Love following your live-read Krixwell. Have you read anything else that you found as consistently engrossing?

Glad to hear you’re enjoying it!

Hmm… I’m not sure. I don’t read anywhere near as much as I used to many years ago, except for this, so a lot of my reading experience was a) when I was way less critical about my reading material, and b) long enough ago that details about my opinions on the parts rather than the whole things slip my mind.

I have been reexperiencing the Wheel of Time series in audiobook form recently (I’ve found that the format change helps me with some of the same things liveblogging does). That’s a really good series if you’re into magic, cosmic struggles of light and dark, reluctant heroes, prophecies, cultural worldbuilding, fantasy politics, badass ladies and boys who have no idea how to talk to girls.

Fair warning, though, it’s pretty long. It clocks in at about 2.75 Worms. Also, being able to keep track of a lot of names is a plus. Seriously, there are 2782 named characters (admittedly that’s largely because many of the bit characters get named), and many of the important ones have multiple names and/or titles.

Siberian flickered violently as she crouched beside Jack and Bonesaw, one hand on each.

Dammit, of course!

But wait. Is the real body dying because they focused on saving Bonesaw and apparently Jack?

In between the three of them was a man, hunched over.

Oh, okay, so he’s still with them, and may have been protected too for some of the time, but he seems to have gotten hurt. Possibly badly.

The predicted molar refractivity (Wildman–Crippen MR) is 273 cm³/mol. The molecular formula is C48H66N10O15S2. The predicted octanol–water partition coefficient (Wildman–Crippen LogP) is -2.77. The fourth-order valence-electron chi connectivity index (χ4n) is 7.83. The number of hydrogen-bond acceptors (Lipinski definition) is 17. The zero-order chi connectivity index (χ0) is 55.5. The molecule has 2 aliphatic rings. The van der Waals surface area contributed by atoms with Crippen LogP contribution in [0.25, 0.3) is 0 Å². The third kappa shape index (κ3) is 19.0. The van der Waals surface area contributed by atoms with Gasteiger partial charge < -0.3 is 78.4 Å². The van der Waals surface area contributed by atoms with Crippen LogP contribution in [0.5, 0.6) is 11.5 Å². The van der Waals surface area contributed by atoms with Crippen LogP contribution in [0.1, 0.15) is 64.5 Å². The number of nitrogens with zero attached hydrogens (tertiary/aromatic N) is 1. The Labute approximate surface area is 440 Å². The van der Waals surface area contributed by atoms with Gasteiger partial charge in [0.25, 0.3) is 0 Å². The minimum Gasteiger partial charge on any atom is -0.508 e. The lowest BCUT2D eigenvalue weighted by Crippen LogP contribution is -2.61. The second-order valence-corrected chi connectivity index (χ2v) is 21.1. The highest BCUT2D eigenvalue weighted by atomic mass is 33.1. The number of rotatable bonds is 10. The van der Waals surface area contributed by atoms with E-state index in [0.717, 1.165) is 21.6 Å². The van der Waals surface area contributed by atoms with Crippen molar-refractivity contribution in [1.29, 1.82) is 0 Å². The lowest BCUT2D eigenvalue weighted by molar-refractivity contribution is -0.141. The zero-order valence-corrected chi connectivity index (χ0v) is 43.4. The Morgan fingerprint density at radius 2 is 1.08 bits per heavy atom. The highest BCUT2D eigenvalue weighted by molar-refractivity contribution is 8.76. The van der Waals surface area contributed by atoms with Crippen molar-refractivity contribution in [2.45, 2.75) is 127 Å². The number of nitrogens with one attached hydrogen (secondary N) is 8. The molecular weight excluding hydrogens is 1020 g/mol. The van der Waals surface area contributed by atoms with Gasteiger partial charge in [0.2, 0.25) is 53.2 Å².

Damn, of all the characters to go out with a heroic sacrifice, Siberian certainly wasn’t one I expected it from.

Legend raised one hand, but he didn’t shoot.

I suppose he knows shooting Jack and Bonesaw won’t do anything and he doesn’t want to shoot a man when he’s probably dying anyway.


“They haven’t seen us.  I would like to take out Jack or Bonesaw while they’re distracted and unguarded, I just need Siberian to step away or let go of them.”

Oh. That works too.

The group shifted positions, so the man had an arm around Jack’s chest and an arm around Bonesaw’s shoulders, Siberian behind him.

Group hug! 😀

(I’m kidding, I can tell it’s a matter of support.)

“See that?” Legend asked.

“What?”  I could barely make them out from our vantage point.  “I can’t.”

“My eyes are better than most.  A minor benefit of my powers.  The backs of his hands, perhaps you can make out the tattoos?  A cauldron on the left hand, a swan on the right.”

Ooh! Well, that confirms one thing – Siberian is a Cauldron client or otherwise related to them – and opens up another major question: What the hell does the swan mean?

I know what herons on the hands mean, but a swan is a new one to me.

I hurried back to the scene of the fight.  Clockblocker’s power lasted anywhere from thirty seconds to ten minutes.  Weld had been on the defensive when I’d left, and the Wards were relying on pure chance to determine if they’d make it out of this okay.